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Council: the hours are getting longer

Serving on the Bainbridge Island City Council has become time-consuming to the point that holding a full-time job is difficult at best, potentially limiting the pool of candidates who can run.

Some wonder how well the community is represented by a council that consists of four retirees, one executive at a family business, one mother with two young children and only one full-time worker.

“If we want our government to be a cross section of the island, we need to find a way of ensuring that those who are not independently wealthy or retired can participate,” said Michael Pollock, the only member of the council who works full time with prescribed hours, and the only one who commutes to Seattle.

Pollock said he can handle the 25-30 hours per week of council commitment and his job only by being a fast reader, and by forfeiting other parts of his life.

“I have given up friendships or deferred them, given up on a good night’s sleep, and my exercise suffers. All my spare time is eaten up, and I’m struggling to find the balance,” Pollock said.

Even then, Pollock said he has to “cut corners,” picking his battles, not returning every telephone call or email, and relying on the judgment of staff members he trusts rather than doing his own investigation.

At a recent meeting, council members discussed how to draw a pool of younger candidates, a discussion that included such possibilities as higher pay.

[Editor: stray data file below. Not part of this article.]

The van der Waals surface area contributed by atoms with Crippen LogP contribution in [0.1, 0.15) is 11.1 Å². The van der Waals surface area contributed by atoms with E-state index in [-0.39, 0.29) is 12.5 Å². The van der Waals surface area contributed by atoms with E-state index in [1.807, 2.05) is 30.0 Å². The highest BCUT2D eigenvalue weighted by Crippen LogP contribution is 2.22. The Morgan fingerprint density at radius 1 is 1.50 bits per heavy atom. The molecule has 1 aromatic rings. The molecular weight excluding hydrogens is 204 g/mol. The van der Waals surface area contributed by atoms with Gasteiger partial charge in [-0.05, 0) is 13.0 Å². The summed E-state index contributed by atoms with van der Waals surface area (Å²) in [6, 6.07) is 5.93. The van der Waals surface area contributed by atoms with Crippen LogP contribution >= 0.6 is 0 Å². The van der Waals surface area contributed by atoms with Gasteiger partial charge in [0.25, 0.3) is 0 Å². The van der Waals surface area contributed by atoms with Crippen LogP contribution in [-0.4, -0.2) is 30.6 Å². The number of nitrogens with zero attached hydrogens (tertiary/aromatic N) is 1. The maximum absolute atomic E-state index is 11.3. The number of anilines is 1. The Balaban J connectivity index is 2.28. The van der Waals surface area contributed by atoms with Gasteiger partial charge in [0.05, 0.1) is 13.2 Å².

Current council members estimate that they spend an average of between 20 and 40 hours a week on council business. The higher time estimates come from the newer members, a function, in part of a learning curve.

“I started out spending 40 hours a week, because I was learning the job,” said Deborah Vann. “Now that I’ve gotten my feet on the ground, it’s more like 30 hours, depending on what’s going on, but it would be impossible if you had a full-time job where you couldn’t take time off during the day.”

In addition to the twice-monthly meetings of the full council, lasting a minimum of three hours, each member serves on one or two standing committees, which also meet twice a month for two to three hours each. Most also serve as liaisons to one or more regional bodies, adding another six to seven hours for meetings.

Preparation time, ad hoc meetings, community events and constituent contact are also significant consumers of time, the members say.

“In a community this size, every time I go out the door I’m engaged in constituent contacts, because somebody wants to talk about something,” Debbie Vancil said.

Council chair Christine Nasser Rolfes said the flexibility of the time commitment make the job more manageable.

“It’s spread out over the week, but still, I have to find care for my children to make it possible,” she said.

Bill Knobloch, who said he puts in 40 hours a week on council work, said one way of increasing the pool of potential candidates is to boost the pay from the present $600 per month, $7,200 per year.